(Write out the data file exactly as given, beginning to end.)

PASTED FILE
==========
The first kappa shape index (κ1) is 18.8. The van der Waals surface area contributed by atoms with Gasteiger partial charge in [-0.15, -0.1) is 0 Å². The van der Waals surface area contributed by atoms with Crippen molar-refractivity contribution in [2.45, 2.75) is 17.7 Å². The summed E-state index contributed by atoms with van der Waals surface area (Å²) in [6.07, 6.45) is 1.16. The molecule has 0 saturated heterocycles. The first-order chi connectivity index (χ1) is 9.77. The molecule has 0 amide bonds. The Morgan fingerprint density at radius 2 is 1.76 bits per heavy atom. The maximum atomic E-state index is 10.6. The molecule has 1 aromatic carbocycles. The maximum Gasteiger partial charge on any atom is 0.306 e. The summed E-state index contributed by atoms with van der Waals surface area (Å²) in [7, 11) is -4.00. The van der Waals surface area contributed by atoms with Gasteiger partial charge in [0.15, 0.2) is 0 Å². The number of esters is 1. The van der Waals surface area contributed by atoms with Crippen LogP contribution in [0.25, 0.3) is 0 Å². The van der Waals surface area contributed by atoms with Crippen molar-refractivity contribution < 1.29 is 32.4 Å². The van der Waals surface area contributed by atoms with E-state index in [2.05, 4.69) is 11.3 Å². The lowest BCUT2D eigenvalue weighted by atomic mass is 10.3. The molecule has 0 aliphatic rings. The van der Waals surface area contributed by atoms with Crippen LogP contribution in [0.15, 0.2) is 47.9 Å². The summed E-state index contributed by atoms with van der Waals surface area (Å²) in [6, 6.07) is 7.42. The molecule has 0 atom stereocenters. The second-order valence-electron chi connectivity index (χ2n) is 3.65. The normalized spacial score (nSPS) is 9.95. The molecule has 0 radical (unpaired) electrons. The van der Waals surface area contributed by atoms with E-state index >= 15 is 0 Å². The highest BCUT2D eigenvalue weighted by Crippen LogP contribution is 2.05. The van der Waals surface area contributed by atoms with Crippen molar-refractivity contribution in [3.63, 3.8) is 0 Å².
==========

The first kappa shape index (κ1) is 18.8. The van der Waals surface area contributed by atoms with Gasteiger partial charge in [-0.15, -0.1) is 0 Å². The van der Waals surface area contributed by atoms with Crippen molar-refractivity contribution in [2.45, 2.75) is 17.7 Å². The summed E-state index contributed by atoms with van der Waals surface area (Å²) in [6.07, 6.45) is 1.16. The molecule has 0 saturated heterocycles. The first-order chi connectivity index (χ1) is 9.77. The molecule has 0 amide bonds. The Morgan fingerprint density at radius 2 is 1.76 bits per heavy atom. The maximum atomic E-state index is 10.6. The molecule has 1 aromatic carbocycles. The maximum Gasteiger partial charge on any atom is 0.306 e. The summed E-state index contributed by atoms with van der Waals surface area (Å²) in [7, 11) is -4.00. The van der Waals surface area contributed by atoms with Gasteiger partial charge in [0.15, 0.2) is 0 Å². The number of esters is 1. The van der Waals surface area contributed by atoms with Crippen LogP contribution in [0.25, 0.3) is 0 Å². The van der Waals surface area contributed by atoms with Crippen molar-refractivity contribution < 1.29 is 32.4 Å². The van der Waals surface area contributed by atoms with E-state index in [2.05, 4.69) is 11.3 Å². The lowest BCUT2D eigenvalue weighted by atomic mass is 10.3. The molecule has 0 aliphatic rings. The van der Waals surface area contributed by atoms with Crippen LogP contribution in [0.15, 0.2) is 47.9 Å². The summed E-state index contributed by atoms with van der Waals surface area (Å²) in [6, 6.07) is 7.42. The molecule has 0 atom stereocenters. The second-order valence-electron chi connectivity index (χ2n) is 3.65. The normalized spacial score (nSPS) is 9.95. The molecule has 0 radical (unpaired) electrons. The van der Waals surface area contributed by atoms with E-state index >= 15 is 0 Å². The highest BCUT2D eigenvalue weighted by Crippen LogP contribution is 2.05. The van der Waals surface area contributed by atoms with Crippen molar-refractivity contribution in [3.63, 3.8) is 0 Å².